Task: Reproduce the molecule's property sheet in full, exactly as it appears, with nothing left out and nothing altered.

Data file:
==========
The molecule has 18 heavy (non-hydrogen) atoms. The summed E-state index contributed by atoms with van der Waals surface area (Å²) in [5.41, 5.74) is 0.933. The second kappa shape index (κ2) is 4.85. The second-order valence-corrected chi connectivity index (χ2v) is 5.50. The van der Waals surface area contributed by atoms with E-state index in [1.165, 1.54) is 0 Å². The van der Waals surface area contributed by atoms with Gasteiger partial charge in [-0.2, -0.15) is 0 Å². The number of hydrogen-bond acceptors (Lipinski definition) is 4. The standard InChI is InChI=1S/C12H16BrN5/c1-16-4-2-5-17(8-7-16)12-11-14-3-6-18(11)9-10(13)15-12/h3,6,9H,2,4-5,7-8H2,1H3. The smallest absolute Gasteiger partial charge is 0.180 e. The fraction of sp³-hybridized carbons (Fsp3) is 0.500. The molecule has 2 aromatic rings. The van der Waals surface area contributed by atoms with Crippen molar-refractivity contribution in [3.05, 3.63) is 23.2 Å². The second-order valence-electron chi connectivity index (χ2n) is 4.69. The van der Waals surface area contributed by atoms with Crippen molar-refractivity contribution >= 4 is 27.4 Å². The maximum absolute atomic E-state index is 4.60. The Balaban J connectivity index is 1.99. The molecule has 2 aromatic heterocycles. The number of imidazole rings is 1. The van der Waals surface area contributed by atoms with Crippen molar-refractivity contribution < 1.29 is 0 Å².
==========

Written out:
The molecule has 18 heavy (non-hydrogen) atoms. The summed E-state index contributed by atoms with van der Waals surface area (Å²) in [5.41, 5.74) is 0.933. The second kappa shape index (κ2) is 4.85. The second-order valence-corrected chi connectivity index (χ2v) is 5.50. The van der Waals surface area contributed by atoms with E-state index in [1.165, 1.54) is 0 Å². The van der Waals surface area contributed by atoms with Gasteiger partial charge in [-0.2, -0.15) is 0 Å². The number of hydrogen-bond acceptors (Lipinski definition) is 4. The standard InChI is InChI=1S/C12H16BrN5/c1-16-4-2-5-17(8-7-16)12-11-14-3-6-18(11)9-10(13)15-12/h3,6,9H,2,4-5,7-8H2,1H3. The smallest absolute Gasteiger partial charge is 0.180 e. The fraction of sp³-hybridized carbons (Fsp3) is 0.500. The molecule has 2 aromatic rings. The van der Waals surface area contributed by atoms with Crippen molar-refractivity contribution in [3.05, 3.63) is 23.2 Å². The second-order valence-electron chi connectivity index (χ2n) is 4.69. The van der Waals surface area contributed by atoms with Crippen molar-refractivity contribution >= 4 is 27.4 Å². The maximum absolute atomic E-state index is 4.60. The Balaban J connectivity index is 1.99. The molecule has 2 aromatic heterocycles. The number of imidazole rings is 1. The van der Waals surface area contributed by atoms with Crippen molar-refractivity contribution < 1.29 is 0 Å².